A second phase of IDGF expression appears in late embryos, and again the four IDGF probes reveal similar patterns. The genes are first expressed in yolk cells at stage 11 (Fig. 5C), and at subsequent stages the IDGF staining follows the movements of these cells. The IDGF-positive yolk cells follow the germ band as it retracts, and then are included in the gut after the fusion of anterior and posterior midgut (Fig. 5D,E). The gut itself does not stain with IDGF probes. The formation of constrictions in the gut divides the IDGF-positive yolk cells into four compartments. Then the staining of yolk cells disappears, probably because these cells degenerate. The IDGF probes also strongly stain the fat body and the salivary glands (Fig. 5E,F). At the end of embryogenesis, the tracheal system also shows IDGF expression (data not shown).
In the third-instar larva, as in embryos, all IDGF genes are strongly expressed in the fat body (Fig. 6A). Strong expression is also seen in the ring gland and the lymph glands. All of the IDGF genes also show similar expression patterns in the larval brain (Fig. 6B). They show two parallel lines of strong expression in each optic lobe, and a region of expression in the central brain. In the salivary glands, the four IDGF genes show distinct expression patterns: IDGF1 is expressed in the large salivary gland cells (Fig. 6C), IDGF3 in the small and large salivary gland cells (Fig. 6D), IDGF2 in the imaginal ring (Fig. 6E), and IDGF4 in the imaginal ring, the salivary duct and large salivary gland cells (Fig. 6F). Finally, all IDGF genes are weakly expressed in variable patterns in the imaginal discs (data not shown).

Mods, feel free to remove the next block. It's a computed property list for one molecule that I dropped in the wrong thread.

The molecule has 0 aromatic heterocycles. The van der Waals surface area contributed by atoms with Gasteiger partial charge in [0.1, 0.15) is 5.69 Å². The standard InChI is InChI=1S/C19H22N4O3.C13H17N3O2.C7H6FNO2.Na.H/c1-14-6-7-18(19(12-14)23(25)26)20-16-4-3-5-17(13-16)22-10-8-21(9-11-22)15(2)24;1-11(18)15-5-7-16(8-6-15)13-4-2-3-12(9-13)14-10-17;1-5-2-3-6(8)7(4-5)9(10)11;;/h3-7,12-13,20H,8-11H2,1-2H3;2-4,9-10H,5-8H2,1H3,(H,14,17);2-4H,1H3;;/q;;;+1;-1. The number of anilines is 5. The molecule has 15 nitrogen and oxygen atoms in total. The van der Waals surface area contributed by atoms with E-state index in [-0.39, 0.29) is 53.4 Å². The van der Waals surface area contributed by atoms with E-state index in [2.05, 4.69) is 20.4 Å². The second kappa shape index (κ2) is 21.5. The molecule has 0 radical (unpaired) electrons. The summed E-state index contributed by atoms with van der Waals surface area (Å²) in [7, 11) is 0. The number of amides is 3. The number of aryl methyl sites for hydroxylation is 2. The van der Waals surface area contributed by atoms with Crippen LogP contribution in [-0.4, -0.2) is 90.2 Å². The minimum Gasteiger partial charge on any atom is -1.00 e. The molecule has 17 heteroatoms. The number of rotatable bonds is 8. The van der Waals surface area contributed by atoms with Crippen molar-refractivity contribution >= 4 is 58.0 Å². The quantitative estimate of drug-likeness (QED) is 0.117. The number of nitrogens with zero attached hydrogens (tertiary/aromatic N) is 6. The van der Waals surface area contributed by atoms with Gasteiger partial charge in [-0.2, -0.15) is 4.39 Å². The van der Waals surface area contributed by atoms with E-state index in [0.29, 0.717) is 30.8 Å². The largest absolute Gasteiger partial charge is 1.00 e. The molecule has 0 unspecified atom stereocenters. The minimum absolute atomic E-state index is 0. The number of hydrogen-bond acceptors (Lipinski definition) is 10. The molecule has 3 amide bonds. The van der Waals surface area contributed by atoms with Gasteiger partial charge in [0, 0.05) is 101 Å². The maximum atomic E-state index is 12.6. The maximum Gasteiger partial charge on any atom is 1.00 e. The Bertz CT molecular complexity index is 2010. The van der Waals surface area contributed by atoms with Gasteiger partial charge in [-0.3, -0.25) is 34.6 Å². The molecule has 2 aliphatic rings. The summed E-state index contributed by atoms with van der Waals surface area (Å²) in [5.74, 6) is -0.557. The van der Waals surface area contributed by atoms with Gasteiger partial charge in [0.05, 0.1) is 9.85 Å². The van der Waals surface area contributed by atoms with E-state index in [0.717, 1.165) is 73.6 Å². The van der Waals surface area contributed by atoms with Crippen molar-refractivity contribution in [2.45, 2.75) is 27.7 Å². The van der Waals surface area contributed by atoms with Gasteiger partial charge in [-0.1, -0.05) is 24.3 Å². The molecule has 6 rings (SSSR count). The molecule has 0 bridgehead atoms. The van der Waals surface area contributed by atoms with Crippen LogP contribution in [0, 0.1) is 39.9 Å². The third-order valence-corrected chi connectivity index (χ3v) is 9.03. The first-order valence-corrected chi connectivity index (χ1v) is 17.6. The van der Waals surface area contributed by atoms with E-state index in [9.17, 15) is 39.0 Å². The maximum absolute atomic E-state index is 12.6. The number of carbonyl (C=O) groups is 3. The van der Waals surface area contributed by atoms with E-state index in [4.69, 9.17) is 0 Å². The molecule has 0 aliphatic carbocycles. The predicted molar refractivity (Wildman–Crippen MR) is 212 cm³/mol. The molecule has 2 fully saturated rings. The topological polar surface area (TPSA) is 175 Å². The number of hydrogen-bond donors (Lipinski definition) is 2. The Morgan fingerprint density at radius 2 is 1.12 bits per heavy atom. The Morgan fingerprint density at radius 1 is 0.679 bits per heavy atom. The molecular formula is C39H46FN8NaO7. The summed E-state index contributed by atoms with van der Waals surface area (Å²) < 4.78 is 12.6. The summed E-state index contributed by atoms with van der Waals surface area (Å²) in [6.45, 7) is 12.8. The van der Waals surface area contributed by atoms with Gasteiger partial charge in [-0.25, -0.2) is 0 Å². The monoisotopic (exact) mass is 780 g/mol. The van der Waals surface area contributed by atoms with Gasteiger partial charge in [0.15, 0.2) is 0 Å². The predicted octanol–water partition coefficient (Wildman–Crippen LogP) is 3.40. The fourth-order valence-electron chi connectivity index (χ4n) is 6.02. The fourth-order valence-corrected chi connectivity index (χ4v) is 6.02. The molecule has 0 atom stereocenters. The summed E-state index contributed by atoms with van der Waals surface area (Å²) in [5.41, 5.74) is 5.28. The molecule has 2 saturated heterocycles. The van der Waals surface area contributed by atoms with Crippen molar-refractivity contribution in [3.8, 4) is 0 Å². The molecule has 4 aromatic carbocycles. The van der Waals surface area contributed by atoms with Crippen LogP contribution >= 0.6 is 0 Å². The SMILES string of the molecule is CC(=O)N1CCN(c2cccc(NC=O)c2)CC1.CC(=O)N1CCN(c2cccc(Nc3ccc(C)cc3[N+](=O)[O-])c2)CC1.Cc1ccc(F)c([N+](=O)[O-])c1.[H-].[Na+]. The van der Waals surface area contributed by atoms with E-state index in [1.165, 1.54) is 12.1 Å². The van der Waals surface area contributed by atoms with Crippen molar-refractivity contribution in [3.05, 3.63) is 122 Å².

The IDGF labeling in early embryos suggests the presence of maternal mRNA, so we have analyzed IDGF expression throughout oogenesis. As in embryos, the transcript levels are lower for IDGF1 and IDGF3 than for IDGF2 and IDGF4. IDGF transcripts are detected in the nurse cells and the oocyte, but are absent from follicle cells (Fig. 6G). In the germarium, the staining is localized in the posterior region and is absent from the stem cells (Fig. 6G, box).
The mitogenic factors we have identified in conditioned medium from imaginal disc cell lines are not related in aminoacid sequence to known growth factors, but instead show high similarity to chitinase enzymes. However, their activity in the nanomolar range supports the idea that they should be considered as true growth factors and we therefore call them Imaginal Disc Growth Factors (IDGFs).